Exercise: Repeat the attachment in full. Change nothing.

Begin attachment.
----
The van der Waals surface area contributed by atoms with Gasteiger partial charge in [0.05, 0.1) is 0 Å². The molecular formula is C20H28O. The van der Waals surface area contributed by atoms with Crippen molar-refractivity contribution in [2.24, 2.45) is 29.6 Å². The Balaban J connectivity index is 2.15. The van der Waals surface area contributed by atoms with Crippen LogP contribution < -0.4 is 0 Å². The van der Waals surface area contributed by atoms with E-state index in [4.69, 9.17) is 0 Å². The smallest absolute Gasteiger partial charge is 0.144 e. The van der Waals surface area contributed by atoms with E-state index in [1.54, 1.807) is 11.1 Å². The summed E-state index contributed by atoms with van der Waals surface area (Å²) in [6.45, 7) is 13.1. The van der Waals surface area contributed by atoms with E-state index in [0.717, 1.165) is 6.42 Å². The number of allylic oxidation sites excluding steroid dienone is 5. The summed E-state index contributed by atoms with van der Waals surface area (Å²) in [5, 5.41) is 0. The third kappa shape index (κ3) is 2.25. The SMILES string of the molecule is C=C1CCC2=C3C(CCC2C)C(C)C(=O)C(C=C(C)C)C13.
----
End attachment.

The van der Waals surface area contributed by atoms with Gasteiger partial charge in [0.05, 0.1) is 0 Å². The molecular formula is C20H28O. The van der Waals surface area contributed by atoms with Crippen molar-refractivity contribution in [2.24, 2.45) is 29.6 Å². The Balaban J connectivity index is 2.15. The van der Waals surface area contributed by atoms with Crippen LogP contribution < -0.4 is 0 Å². The van der Waals surface area contributed by atoms with E-state index in [4.69, 9.17) is 0 Å². The smallest absolute Gasteiger partial charge is 0.144 e. The van der Waals surface area contributed by atoms with E-state index in [1.54, 1.807) is 11.1 Å². The summed E-state index contributed by atoms with van der Waals surface area (Å²) in [6.45, 7) is 13.1. The van der Waals surface area contributed by atoms with E-state index in [0.717, 1.165) is 6.42 Å². The number of allylic oxidation sites excluding steroid dienone is 5. The summed E-state index contributed by atoms with van der Waals surface area (Å²) in [5, 5.41) is 0. The third kappa shape index (κ3) is 2.25. The SMILES string of the molecule is C=C1CCC2=C3C(CCC2C)C(C)C(=O)C(C=C(C)C)C13.